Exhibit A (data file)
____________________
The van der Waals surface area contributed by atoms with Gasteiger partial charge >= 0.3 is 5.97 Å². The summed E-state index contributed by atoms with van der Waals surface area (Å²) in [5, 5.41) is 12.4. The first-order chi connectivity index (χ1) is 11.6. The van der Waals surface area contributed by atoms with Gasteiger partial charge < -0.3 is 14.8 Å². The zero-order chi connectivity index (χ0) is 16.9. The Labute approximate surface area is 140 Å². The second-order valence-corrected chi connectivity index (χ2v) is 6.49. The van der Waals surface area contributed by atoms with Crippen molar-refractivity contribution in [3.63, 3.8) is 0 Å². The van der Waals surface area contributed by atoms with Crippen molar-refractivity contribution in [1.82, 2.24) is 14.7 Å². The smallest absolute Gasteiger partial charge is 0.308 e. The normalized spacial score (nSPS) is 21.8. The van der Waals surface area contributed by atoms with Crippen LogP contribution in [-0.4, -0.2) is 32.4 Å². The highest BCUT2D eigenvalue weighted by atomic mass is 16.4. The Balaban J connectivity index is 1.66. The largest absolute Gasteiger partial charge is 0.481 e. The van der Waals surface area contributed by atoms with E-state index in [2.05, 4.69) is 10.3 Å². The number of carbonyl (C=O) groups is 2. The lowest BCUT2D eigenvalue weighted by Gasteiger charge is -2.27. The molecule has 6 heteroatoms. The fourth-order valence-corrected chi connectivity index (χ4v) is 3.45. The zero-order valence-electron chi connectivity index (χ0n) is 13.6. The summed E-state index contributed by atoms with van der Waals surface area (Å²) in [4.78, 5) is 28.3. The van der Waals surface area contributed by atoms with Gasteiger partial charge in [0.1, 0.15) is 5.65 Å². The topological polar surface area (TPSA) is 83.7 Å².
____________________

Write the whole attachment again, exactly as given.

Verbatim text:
The van der Waals surface area contributed by atoms with Gasteiger partial charge >= 0.3 is 5.97 Å². The summed E-state index contributed by atoms with van der Waals surface area (Å²) in [5, 5.41) is 12.4. The first-order chi connectivity index (χ1) is 11.6. The van der Waals surface area contributed by atoms with Gasteiger partial charge < -0.3 is 14.8 Å². The zero-order chi connectivity index (χ0) is 16.9. The Labute approximate surface area is 140 Å². The second-order valence-corrected chi connectivity index (χ2v) is 6.49. The van der Waals surface area contributed by atoms with Crippen molar-refractivity contribution in [3.63, 3.8) is 0 Å². The van der Waals surface area contributed by atoms with Crippen molar-refractivity contribution in [1.82, 2.24) is 14.7 Å². The smallest absolute Gasteiger partial charge is 0.308 e. The normalized spacial score (nSPS) is 21.8. The van der Waals surface area contributed by atoms with Crippen LogP contribution in [-0.4, -0.2) is 32.4 Å². The highest BCUT2D eigenvalue weighted by atomic mass is 16.4. The Balaban J connectivity index is 1.66. The largest absolute Gasteiger partial charge is 0.481 e. The van der Waals surface area contributed by atoms with E-state index in [2.05, 4.69) is 10.3 Å². The number of carbonyl (C=O) groups is 2. The lowest BCUT2D eigenvalue weighted by Gasteiger charge is -2.27. The molecule has 6 heteroatoms. The fourth-order valence-corrected chi connectivity index (χ4v) is 3.45. The zero-order valence-electron chi connectivity index (χ0n) is 13.6. The summed E-state index contributed by atoms with van der Waals surface area (Å²) in [4.78, 5) is 28.3. The van der Waals surface area contributed by atoms with Gasteiger partial charge in [0.1, 0.15) is 5.65 Å². The topological polar surface area (TPSA) is 83.7 Å².